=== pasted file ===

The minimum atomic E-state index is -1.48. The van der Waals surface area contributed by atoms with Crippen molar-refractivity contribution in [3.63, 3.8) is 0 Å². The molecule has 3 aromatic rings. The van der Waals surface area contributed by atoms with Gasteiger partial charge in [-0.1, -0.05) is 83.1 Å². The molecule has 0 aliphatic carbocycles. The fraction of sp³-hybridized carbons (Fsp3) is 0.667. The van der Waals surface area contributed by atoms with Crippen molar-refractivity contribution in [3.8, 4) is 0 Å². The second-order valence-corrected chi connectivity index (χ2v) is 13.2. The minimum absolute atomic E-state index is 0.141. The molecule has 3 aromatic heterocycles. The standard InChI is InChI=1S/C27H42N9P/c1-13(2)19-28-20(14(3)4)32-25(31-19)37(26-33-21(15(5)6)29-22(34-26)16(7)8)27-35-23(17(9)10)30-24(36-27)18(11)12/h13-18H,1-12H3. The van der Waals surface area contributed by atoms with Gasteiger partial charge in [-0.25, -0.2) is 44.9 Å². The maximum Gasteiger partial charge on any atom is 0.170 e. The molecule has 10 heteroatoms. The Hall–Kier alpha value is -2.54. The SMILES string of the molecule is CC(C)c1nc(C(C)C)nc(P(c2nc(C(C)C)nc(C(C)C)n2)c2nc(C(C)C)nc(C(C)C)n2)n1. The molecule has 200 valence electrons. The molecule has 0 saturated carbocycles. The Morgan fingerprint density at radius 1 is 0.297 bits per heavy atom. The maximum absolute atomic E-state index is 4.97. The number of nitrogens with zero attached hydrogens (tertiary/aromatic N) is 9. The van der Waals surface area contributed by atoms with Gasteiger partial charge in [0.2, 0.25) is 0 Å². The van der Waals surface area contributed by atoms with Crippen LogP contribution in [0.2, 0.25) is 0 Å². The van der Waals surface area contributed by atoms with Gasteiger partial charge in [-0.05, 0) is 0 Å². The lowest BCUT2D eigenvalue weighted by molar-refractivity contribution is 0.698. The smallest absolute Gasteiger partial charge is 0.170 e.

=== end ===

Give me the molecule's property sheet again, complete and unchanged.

The minimum atomic E-state index is -1.48. The van der Waals surface area contributed by atoms with Crippen molar-refractivity contribution in [3.63, 3.8) is 0 Å². The molecule has 3 aromatic rings. The van der Waals surface area contributed by atoms with Gasteiger partial charge in [-0.1, -0.05) is 83.1 Å². The molecule has 0 aliphatic carbocycles. The fraction of sp³-hybridized carbons (Fsp3) is 0.667. The van der Waals surface area contributed by atoms with Crippen molar-refractivity contribution in [3.8, 4) is 0 Å². The second-order valence-corrected chi connectivity index (χ2v) is 13.2. The minimum absolute atomic E-state index is 0.141. The molecule has 3 aromatic heterocycles. The standard InChI is InChI=1S/C27H42N9P/c1-13(2)19-28-20(14(3)4)32-25(31-19)37(26-33-21(15(5)6)29-22(34-26)16(7)8)27-35-23(17(9)10)30-24(36-27)18(11)12/h13-18H,1-12H3. The van der Waals surface area contributed by atoms with Gasteiger partial charge in [-0.25, -0.2) is 44.9 Å². The maximum Gasteiger partial charge on any atom is 0.170 e. The molecule has 10 heteroatoms. The Hall–Kier alpha value is -2.54. The SMILES string of the molecule is CC(C)c1nc(C(C)C)nc(P(c2nc(C(C)C)nc(C(C)C)n2)c2nc(C(C)C)nc(C(C)C)n2)n1. The molecule has 200 valence electrons. The molecule has 0 saturated carbocycles. The Morgan fingerprint density at radius 1 is 0.297 bits per heavy atom. The maximum absolute atomic E-state index is 4.97. The number of nitrogens with zero attached hydrogens (tertiary/aromatic N) is 9. The van der Waals surface area contributed by atoms with Gasteiger partial charge in [0.2, 0.25) is 0 Å². The van der Waals surface area contributed by atoms with Crippen LogP contribution in [0.2, 0.25) is 0 Å². The van der Waals surface area contributed by atoms with Gasteiger partial charge in [-0.05, 0) is 0 Å². The lowest BCUT2D eigenvalue weighted by molar-refractivity contribution is 0.698. The smallest absolute Gasteiger partial charge is 0.170 e.